Tuesday, 13 June 2006

Madame Tussauds

Waxwork of Kylie Minogue (1999)
As a complete contrast to the previous blog, here's an icon of modern female sensuality captured by an artform I haven't mentioned before: waxworks. And no, this isn't a photo of the real Kylie Minogue; it's a waxwork in Madame Tussauds, London, UK. The anonymous artists who create these works will never earn the fame and fortune enjoyed by the leaders of the Anti Art Movement, but then they won't have Coxsoft Art blowing raspberries at them. Small consolation, I must admit. Click the title link to visit Madame Tussauds website and watch Kylie fly past (Flash Player 8). Warning: don't visit the Shayne Ward page; it crashed IE6.
Hope you're still doing well, Kylie.

8 Comments:

At 19/6/06, Blogger Jacoblog said...

Man, I've missed so much!!

I would love to visit the wax museum; although I don't think that really looks like Kylie. Some of the others I've seen (online) are more accurate...still, how cooL!

 
At 19/6/06, Blogger Coxsoft Art said...

Hi, Jacoblog. Where have you been for the past week? Weggis has been glued to his TV watching something called "football" and he's only sent me one comment. It feels like I'm talking to myself.
Beautiful women are difficult to capture (artistically speaking). At first glance Kylie looks like any other movie star, but once you know it's Kylie you recognize her. She's more dynamic in most of her photos; the waxwork is in a ladylike pose on an evening out. Not quite Kylie, is it?

 
At 19/6/06, Blogger weggis said...

Today 19th June, 22:00hrs marks the point where we change from 3 matches per day to four, except they are played in simultaneous pairs. This means I will be trying to watch two matches at the same time, one on TV and one via the internet. I've been training hard, you have to be fit to be a footie fan. If BAE SYSTEMS Hawk T. Mk.1s painting the sky white and red is performance art then so is football, true a lot of it is Tate Modern but when the good stuff pops up it is exquisite. You'd love it. Players come onto the field giving the religious cross symbol and then blatantly cheat. The managers only see fouls committed by the other side. One guy elbows another and breaks his nose, then wonders why he's been sent off. The WAGs all look like waxwork dummies as do the England team. But we are still there.....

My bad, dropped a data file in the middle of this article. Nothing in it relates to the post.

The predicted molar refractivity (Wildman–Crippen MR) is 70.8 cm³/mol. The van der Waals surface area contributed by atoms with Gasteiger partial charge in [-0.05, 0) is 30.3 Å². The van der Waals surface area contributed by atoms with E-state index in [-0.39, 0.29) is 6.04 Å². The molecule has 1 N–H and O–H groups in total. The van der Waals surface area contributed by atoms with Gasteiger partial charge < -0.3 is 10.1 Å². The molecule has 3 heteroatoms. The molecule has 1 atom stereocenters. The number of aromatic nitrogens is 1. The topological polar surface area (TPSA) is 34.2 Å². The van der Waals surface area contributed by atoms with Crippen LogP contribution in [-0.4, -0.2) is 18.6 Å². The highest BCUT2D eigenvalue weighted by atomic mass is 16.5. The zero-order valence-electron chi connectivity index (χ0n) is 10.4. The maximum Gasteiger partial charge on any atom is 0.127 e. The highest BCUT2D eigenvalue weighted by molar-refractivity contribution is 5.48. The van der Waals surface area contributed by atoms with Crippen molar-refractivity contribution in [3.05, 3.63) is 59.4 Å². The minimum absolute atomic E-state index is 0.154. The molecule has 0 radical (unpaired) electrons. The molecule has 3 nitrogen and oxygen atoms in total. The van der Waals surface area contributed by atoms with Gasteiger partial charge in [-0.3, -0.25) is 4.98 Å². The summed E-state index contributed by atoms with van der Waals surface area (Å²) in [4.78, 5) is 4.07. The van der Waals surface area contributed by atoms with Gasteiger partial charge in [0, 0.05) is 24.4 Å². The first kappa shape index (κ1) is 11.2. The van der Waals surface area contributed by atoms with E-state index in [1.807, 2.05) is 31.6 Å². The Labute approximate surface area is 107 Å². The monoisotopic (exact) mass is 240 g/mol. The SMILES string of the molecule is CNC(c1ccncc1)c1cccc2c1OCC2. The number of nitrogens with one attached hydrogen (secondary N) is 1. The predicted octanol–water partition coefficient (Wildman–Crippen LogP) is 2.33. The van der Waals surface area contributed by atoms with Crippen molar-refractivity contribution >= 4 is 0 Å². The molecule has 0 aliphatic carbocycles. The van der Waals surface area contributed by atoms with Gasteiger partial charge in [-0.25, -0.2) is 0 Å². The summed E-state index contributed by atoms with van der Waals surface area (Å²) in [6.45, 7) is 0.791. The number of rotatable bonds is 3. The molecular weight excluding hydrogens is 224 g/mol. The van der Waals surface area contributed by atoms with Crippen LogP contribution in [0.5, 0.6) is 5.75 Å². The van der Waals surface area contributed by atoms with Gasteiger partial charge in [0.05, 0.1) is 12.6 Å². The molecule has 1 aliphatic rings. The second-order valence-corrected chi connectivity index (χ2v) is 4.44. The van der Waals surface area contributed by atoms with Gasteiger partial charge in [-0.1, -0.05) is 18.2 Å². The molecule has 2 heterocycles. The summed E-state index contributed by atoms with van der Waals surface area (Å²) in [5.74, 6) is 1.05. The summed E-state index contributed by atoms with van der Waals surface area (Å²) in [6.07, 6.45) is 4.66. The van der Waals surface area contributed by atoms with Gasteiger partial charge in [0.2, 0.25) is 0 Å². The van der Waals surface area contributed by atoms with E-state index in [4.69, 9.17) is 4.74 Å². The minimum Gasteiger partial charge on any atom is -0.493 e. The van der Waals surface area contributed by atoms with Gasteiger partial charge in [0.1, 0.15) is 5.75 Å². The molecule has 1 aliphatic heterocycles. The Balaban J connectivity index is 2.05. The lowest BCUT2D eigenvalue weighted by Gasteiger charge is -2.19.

At 20/6/06, Blogger Coxsoft Art said...

Ho, ho. I watched us win in '66, because my father was a West Ham supporter and half the England team were Hammers. They knew how to play footie. Now it's just spoilt millionaires worrying about their metatarsels or whatever the damned things are called. Forget it. If I've got to watch millionares play, it's Wimbledon for me.

 
At 20/6/06, Blogger weggis said...

Wimbledon have moved to Milton Keynes and are now known as MK Dons, unless you mean ping-pong during which fortnight my TV is decomissioned.
My, you are bad at maths - 3 out of 11 is not "half".

 
At 20/6/06, Blogger Coxsoft Art said...

There is only one Wimbledon: the All England Grass Court Championships.
Bobby Moore and Jeff Hurst made up half the team. I can't remember the third. Was it Nobby Styles? Reason I recall Bobby and Jeff so clearly is that my mother used to alter their trousers for them! No kidding. She was an alteration hand and dress maker working from home. Bobby and Jeff used to fill the house when they came to have their trousers altered. Big lads! You don't realize how big they are when you see them on the football field.
Isn't there a big match on tonight?

 
At 24/6/06, Blogger weggis said...

Nobby played for Man Utd. The other one was Martin Peters who left WHU for Spurs shortly after and ended up at Norwich. He can still be seen in the directors box at Carrow Road alongside Delia Smith. Now there's an artist, and you can eat it.
A few years ago I met Geoff Hurst in Baskins up the High Street. Bobby is at rest under a Magnolia Tree in the City of London cemetery.
A giant in more ways than one.

 
At 24/6/06, Blogger Coxsoft Art said...

Bobby and Jeff were perfect gentlemen whenever I met them. You wouldn't have thought they were footballers. Not modern footballers anyway.

 

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